“I like that matchup,” Seifert said. “Quite honestly, at this point, it doesn’t matter. I’m excited to be in the tournament. I’m excited for our kids and their families, that it’s going to be easy for people to get to Austin to see their daughters play — that’s exciting. (A&M’s) Laurie (Corbelli) is an amazing coach, they have a very good program. They’re good, and we’re going to have to play well. It’s going to be a tough, hard-fought match.

“We wanted to win (in 2015) — there was no doubt about it. But I think … Purdue is in the Big 10, A&M is in the SEC — both power conferences. I don’t think the players knew much about Purdue, other than the fact that they were in the Big 10. A lot of those (A&M) kids are from Texas, so some of them have played in the same clubs, and I think that’s part of the excitement, to be able to play against kids that you played against in club.”

Heise, in particular, was thrilled to see SMU get a crack at the Aggies. A native of Hempstead, Texas — almost 44 miles southeast of College Station, Heise shot up out of her seat when the pairing was announced, and made no effort to hide the fact that she’s looking forward to A&M.

“This has been a dream of mine since my freshman year,” Heise said. “I’m from around that area, so I have always wanted to play them. I have always been a big A&M fan, because my brother went there, but I’ve always wanted to play them. The only thing that doesn’t make me happy is that we’re not playing at their gym, but that’s OK, as long as we’re playing them.”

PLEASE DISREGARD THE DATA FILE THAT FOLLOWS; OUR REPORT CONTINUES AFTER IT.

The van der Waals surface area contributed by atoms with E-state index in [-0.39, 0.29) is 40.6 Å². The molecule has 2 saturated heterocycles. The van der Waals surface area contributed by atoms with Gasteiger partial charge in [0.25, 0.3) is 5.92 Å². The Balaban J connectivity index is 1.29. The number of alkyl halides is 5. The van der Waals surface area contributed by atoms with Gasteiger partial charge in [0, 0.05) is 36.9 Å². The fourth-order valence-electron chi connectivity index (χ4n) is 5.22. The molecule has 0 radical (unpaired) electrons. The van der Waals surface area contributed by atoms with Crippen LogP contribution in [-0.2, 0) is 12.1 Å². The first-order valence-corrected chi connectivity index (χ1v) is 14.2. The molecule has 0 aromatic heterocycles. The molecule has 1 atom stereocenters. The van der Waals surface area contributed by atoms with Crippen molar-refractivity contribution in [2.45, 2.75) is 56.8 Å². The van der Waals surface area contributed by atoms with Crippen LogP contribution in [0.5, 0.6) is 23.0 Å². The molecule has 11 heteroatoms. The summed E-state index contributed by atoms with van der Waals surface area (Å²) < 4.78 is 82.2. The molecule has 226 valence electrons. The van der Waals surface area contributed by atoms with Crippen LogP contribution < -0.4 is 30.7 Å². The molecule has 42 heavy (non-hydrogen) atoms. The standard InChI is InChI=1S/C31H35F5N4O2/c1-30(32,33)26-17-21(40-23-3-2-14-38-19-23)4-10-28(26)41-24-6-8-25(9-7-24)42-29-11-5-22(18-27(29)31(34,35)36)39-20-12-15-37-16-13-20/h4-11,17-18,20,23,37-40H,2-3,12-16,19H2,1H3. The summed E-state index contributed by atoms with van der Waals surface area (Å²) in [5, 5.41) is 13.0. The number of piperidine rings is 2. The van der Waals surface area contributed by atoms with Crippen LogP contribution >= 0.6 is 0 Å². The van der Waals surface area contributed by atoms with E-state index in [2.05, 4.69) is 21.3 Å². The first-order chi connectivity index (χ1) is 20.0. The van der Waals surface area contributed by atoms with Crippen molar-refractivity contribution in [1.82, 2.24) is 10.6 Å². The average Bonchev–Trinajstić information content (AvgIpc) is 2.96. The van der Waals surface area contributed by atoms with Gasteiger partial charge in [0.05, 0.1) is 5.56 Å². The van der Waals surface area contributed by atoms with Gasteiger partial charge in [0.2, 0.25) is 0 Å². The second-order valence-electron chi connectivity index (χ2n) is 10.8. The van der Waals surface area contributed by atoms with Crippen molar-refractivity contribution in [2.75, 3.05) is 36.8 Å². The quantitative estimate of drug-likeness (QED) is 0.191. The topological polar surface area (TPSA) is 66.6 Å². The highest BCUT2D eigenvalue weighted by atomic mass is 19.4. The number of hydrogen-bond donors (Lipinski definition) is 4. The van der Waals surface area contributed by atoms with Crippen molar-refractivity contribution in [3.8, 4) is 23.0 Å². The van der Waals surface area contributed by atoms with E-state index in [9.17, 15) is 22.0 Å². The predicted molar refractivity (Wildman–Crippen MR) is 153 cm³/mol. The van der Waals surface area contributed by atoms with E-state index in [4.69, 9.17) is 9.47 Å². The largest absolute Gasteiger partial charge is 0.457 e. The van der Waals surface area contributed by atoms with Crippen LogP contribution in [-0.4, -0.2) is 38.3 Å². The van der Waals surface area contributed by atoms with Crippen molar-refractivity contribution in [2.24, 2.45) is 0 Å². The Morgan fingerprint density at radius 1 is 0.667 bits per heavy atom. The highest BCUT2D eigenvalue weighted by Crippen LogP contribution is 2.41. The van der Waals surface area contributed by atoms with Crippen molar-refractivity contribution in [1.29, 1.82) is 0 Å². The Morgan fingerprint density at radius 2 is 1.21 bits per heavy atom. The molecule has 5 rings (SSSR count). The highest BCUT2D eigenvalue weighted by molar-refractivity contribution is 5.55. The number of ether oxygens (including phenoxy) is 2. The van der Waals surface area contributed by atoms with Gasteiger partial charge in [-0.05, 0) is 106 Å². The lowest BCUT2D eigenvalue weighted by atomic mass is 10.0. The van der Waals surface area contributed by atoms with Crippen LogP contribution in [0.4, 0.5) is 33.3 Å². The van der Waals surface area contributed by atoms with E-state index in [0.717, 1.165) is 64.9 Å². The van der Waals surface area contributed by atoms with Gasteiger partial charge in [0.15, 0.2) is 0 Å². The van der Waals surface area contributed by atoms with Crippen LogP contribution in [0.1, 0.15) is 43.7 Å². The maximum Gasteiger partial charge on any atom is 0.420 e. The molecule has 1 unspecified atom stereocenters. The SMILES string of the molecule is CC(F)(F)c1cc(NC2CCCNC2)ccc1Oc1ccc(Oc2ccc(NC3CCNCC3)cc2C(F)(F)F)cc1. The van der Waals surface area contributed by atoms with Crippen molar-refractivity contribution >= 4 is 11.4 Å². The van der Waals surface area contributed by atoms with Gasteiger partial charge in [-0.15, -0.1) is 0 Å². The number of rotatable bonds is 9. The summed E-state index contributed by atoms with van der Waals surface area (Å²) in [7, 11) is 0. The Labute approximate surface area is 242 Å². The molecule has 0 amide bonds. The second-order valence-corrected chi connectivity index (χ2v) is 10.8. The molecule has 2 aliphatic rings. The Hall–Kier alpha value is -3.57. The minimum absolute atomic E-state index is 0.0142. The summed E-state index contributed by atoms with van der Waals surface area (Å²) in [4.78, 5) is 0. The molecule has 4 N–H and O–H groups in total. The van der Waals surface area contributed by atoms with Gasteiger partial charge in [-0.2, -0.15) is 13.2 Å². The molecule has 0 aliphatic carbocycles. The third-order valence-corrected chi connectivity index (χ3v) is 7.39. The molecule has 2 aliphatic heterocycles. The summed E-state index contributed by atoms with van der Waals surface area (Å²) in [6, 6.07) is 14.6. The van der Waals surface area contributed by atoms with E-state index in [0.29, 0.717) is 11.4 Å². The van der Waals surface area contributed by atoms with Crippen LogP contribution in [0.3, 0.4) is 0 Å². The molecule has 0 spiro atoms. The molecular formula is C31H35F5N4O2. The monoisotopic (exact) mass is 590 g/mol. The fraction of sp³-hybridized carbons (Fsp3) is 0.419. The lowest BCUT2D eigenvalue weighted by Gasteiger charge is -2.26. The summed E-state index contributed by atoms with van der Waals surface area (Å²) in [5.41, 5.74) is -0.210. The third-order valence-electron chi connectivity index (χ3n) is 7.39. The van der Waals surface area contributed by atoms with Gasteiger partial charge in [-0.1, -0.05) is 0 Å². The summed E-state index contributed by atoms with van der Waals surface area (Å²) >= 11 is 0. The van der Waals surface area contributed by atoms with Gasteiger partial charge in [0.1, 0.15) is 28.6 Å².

Seifert said the Mustangs’ “bread and butter” always will be defense, but was quick to point out that for her team to have a chance of advancing — the winner of Friday’s match will face the winner of the University of Texas and UT-Rio Grande Valley — the Ponies will have to find a balance, playing sure defense while pounding balls to the floor on offense. To Stehling, the keys include the simple things on which the Mustangs focus in every match, and also simply remembering to enjoy the entire experience.

“I think every game — we talk about this every time out — in every single game, it comes down to serving and passing,” Stehling said. “But also, I think just staying together as a team, and that’s something we just kind of got a lot better at toward the end of the season, and every time we come into our little huddle, we would always make sure that no matter what happened, no matter what the coaches are doing, the refs are doing, the other team is doing … we keep this group together, because that’s what makes us successful.

“When we’re having fun and trusting each other on the court, there’s a complete correlation to how we play. So going into this game, serving and passing for the technical volleyball skills, and then just staying together as a group and making this fun, because this is fun. Once you get to this point of the season, it’s fun. It should be, because you’ve earned the right to be there.”